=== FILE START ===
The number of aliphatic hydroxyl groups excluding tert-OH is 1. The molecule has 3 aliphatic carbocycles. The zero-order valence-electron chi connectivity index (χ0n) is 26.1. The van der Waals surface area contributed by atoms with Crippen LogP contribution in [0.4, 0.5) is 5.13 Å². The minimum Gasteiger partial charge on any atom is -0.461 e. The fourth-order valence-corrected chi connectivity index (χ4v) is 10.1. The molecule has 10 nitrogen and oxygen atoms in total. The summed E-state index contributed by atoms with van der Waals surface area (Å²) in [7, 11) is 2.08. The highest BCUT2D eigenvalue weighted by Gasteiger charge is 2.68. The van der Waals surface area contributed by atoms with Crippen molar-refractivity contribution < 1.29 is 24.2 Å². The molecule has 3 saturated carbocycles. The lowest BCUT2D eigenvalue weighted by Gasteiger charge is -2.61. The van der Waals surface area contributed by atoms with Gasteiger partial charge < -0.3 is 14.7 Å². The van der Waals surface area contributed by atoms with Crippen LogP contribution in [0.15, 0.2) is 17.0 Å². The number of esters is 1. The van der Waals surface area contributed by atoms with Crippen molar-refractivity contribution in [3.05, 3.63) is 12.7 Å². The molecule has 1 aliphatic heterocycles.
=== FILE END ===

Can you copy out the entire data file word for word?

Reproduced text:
The number of aliphatic hydroxyl groups excluding tert-OH is 1. The molecule has 3 aliphatic carbocycles. The zero-order valence-electron chi connectivity index (χ0n) is 26.1. The van der Waals surface area contributed by atoms with Crippen LogP contribution in [0.4, 0.5) is 5.13 Å². The minimum Gasteiger partial charge on any atom is -0.461 e. The fourth-order valence-corrected chi connectivity index (χ4v) is 10.1. The molecule has 10 nitrogen and oxygen atoms in total. The summed E-state index contributed by atoms with van der Waals surface area (Å²) in [7, 11) is 2.08. The highest BCUT2D eigenvalue weighted by Gasteiger charge is 2.68. The van der Waals surface area contributed by atoms with Crippen molar-refractivity contribution < 1.29 is 24.2 Å². The molecule has 3 saturated carbocycles. The lowest BCUT2D eigenvalue weighted by Gasteiger charge is -2.61. The van der Waals surface area contributed by atoms with Gasteiger partial charge < -0.3 is 14.7 Å². The van der Waals surface area contributed by atoms with Crippen LogP contribution in [0.15, 0.2) is 17.0 Å². The number of esters is 1. The van der Waals surface area contributed by atoms with Crippen molar-refractivity contribution in [3.05, 3.63) is 12.7 Å². The molecule has 1 aliphatic heterocycles.